When I added yoga classes to my semester timetable, I was unsure how this would all play out. I had no idea that after just a few classes I would have the Yoga Bug. Six weeks and nearly twenty classes later, it feels weird not to do a few poses even if I don’t have a class scheduled for that day. One of my new favorite things is showing off my new poses to my parents, who are increasingly shocked at how difficult some of them look. As a result of my 3-4 times a week practice schedule, I look and feel stronger, my mood is stable, and I’m proud of my diligent work ethic.

If I could recommend yoga to everyone, I would. My current practice includes Yin yoga one hour per week and two Vinyasa classes. I also took a four week “Intro to Yoga” mini series, where I got to practice foundations and learn modifications to poses that help me feel more confident practicing in class settings. However, there are lots of things that don’t necessarily make yoga classes accessible or comfortable for everyone. Classes are free for me as a student on a campus, but not everyone has that luxury. Stereotypes about yoga are stereotypes for a reason: classes typically are filled with thin white girls, which often makes me feel hyper visible and acutely aware that I cannot wrap my arm around my big thigh to come into Bird of Paradise like everyone else can. And, truthfully, who really has the time to go to classes?

Of course, there’s always the option to do YouTube yoga classes or find studios that cater towards folks of color, if you’re in an environment where that sort of thing might be possible, but there are so many limitations. In terms of finding time for wellness practices, I do have actual suggestions. Sitting down at the beginning of the semester to block out my regular obligations on paper helped me see how much time I truly had to do my own thing. I started with blocking out time I knew I had to devote to TA’ing: I blocked out lectures, discussion sections, meeting times, and office hours. From there I added regular meetings and appointments. Then I was left with a lot of space. I saw where I could insert an hour practice here and another there. Once I was satisfied, then I added regular dissertation work time. I think for the average PhD student, we tend to work around our writing, but I realized that if I was going to commit to my wellness, my priorities had to shift. Writing would fit into my predetermined schedule, rather than be a monster that took up all of my time like an inescapable dark void.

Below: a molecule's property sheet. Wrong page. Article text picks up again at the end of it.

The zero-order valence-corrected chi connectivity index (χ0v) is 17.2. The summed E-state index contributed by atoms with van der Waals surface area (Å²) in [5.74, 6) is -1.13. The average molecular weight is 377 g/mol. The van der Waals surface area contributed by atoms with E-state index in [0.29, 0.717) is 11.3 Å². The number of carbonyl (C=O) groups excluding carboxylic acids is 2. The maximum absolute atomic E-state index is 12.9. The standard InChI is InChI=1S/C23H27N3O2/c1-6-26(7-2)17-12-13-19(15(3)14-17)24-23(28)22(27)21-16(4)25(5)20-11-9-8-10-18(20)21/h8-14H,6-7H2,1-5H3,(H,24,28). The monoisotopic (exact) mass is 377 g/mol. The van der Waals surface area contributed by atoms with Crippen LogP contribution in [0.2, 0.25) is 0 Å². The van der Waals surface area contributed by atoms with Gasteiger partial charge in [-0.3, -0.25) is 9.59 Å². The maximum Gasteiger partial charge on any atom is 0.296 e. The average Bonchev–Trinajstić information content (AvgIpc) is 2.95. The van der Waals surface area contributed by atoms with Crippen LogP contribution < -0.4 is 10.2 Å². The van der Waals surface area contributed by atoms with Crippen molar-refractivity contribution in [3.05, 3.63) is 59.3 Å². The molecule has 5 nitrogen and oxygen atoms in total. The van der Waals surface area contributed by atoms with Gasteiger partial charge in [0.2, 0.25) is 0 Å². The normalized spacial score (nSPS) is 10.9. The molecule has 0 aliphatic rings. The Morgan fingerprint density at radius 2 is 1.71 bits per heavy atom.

To be sure, I have made other changes as well. Really, it’s making decisions every day that lead up to a lifestyle change. I have been working on developing boundaries between my work life and my home life, which means that if I can help it, grading stays in my office. Do I always honor that? Absolutely not, but I try. I limit my consumption of fast food and do small, weekly grocery hauls so that I always have fresh and good things to eat at the house, even if I don’t feel like cooking. I also rejoined the Mindfulness Meditation group that I was a part of last year to encourage regular meditation practice.

It’s worth remembering that even though I was shaken into a recognition that I was failing myself and my own health, these are the things I needed to do for myself anyway. Yes, I am an overworked graduate student and that by itself comes with a load of stressors that wellness practices can help, but I also live with Bipolar II disorder. Managing moods has always been…a task. I often walk through the world as if a fog has settled right over my face and I can’t see beyond the joy or sadness, whichever, or whatever, is present in that moment. It’s super cliché, but when doctors tell you moving and exercise will help your mood, it actually will. I’ll be perfectly honest, I never wanted to do that. I hate exercise. But between yoga, being properly medicated, and eating better foods, I’ve never felt more clear-headed.

While I’ve spent most of this post being a walking advertisement for yoga, I do want to acknowledge the fact that it’s really difficult for some people to enjoy for a whole host of very valid reasons. And beyond that, finding a good yoga studio, teacher, and specific practice can be very much like finding a good therapist. Some teachers’ methods of practicing will really resonate with you, and others will turn you off. You have to be willing to try a few varieties to know what you enjoy doing: you may love the fast movement Vinyasa but find Restorative Yoga entirely too slow. And you might like a teacher and their class, but the studio might not feel welcoming. All of that is okay.